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Clarkson University Chemistry Researcher Foresees Many Options for New Discovery
When you move from a scientific concert to its real-world application, not all the possibilities are likely to be affordable, cautions Clarkson University Professor Sergiy Minko, the Egon Matijevic Chair of Chemistry. Nonetheless, he has high expectations for a process that allows material to become wet as usual, or to repel all liquids.
These dual, opposing abilities of material are achieved by using a magnetic field. Something that ordinarily would soak up something wet can be transformed so that no liquid -- water, oil or chemicals -- can dampen it.
As an everyday perk, this means guaranteed stain prevention for clothing. On a more serious level, the military can use the process to make protective clothing in case of chemical warfare. For commercial uses, this development can assure smudge-free touch-screen surfaces and prevent leaks when transporting liquids, to name a few possible applications.
“Major work on this development was done at Clarkson and at Clemson University with Professors Luzinov and Kornev. A graduate student here, Anton Grigoryev, and a research professor, Ihor Tokarev, assisted me," says Minko. "We have a couple of papers in the Journal of the American Chemical Society and Advanced Functional Materials just published."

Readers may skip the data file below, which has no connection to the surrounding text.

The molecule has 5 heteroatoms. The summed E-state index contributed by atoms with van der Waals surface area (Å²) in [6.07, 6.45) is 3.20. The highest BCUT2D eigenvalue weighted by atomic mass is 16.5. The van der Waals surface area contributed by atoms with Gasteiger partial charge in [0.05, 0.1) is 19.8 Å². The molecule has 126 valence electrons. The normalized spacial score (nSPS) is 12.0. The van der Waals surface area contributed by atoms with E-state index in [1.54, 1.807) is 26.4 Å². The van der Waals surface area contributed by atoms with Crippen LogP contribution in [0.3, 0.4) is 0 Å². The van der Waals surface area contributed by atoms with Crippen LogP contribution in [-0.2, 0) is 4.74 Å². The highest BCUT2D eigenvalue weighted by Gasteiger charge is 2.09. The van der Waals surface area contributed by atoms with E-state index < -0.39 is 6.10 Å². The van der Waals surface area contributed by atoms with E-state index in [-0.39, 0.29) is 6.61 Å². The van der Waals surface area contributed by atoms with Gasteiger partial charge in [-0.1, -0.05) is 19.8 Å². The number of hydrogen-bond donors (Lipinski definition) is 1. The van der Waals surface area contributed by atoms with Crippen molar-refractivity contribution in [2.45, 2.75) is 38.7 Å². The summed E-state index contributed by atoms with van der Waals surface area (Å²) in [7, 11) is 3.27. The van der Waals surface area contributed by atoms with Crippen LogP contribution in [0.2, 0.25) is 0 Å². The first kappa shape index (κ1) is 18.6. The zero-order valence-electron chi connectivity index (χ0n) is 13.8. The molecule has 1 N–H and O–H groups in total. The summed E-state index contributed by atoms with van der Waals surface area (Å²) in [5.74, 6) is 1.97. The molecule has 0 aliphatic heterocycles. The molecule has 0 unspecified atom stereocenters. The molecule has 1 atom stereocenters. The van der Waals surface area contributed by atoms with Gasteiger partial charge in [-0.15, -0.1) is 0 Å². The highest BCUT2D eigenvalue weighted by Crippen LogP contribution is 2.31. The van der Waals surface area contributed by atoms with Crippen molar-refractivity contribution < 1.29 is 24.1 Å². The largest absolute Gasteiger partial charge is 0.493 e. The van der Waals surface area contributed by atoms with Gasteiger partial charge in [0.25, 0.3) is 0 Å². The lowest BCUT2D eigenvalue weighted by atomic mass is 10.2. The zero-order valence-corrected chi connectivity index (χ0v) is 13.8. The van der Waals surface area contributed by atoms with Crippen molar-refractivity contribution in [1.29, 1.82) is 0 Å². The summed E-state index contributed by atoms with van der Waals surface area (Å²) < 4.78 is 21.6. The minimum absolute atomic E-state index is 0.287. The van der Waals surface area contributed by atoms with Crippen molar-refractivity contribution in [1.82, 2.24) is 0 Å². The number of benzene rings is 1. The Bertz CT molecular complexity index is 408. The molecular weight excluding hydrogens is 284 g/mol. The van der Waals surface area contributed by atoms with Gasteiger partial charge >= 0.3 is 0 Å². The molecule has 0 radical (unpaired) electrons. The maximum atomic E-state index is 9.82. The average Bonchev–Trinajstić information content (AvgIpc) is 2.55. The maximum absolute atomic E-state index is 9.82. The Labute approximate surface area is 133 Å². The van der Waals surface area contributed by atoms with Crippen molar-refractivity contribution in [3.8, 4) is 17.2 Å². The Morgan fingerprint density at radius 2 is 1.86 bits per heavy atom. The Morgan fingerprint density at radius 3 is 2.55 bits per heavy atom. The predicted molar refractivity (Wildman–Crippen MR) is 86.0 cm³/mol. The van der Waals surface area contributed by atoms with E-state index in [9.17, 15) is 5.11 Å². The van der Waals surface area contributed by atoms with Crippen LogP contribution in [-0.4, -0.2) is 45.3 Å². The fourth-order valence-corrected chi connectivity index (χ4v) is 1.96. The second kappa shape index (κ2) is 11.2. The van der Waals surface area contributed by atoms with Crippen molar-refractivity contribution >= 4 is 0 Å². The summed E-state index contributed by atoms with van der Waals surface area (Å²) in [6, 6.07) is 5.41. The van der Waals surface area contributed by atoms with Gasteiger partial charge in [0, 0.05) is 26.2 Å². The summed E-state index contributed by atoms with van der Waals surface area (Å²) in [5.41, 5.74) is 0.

“This material can engineer in several directions and each one should be further developed," adds Minko. "For example, it can be used in the transport of liquid such as gasoline or oil. It also can be used in protective clothing, such as a uniform when working with biological agents, spores and chemicals. Another use can be for miniaturized optical devices and sensors. When you touch the screen of a flat-screen glass or cell phone, you always leave fingerprints that eventually degrade the surface. With this, we create a more robust material.”
Minko work is under the auspices of Clarkson’s Center for Advanced Materials Processing (CAMP). Its mandate is to develop innovations in advanced materials processing and to transfer this technology to business and industry. On any given day, Minko has a number of projects underway, involving fine particles, polymer materials, bio materials and more.
He and his colleagues teamed up for another related project that likely has important medical applications. Teams from both universities developed “smart” liquids that contain nanoparticles that can be locked into place with a magnetic field.
These particles stay locked even after the magnetic field is turned off or removed. This could be a method to fight cancer, by delivering liquid medicine to tumors, and then destroying them while they are locked in place.
A material chemist and scientist, Minko is enthusiastic about his research, saying, “Things we even cannot imagine often find interesting applications we didn’t think about before. The concepts stimulate new thinking.”
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[A photograph for media use is available at http://www.clarkson.edu/news/photos/sminko.jpg .]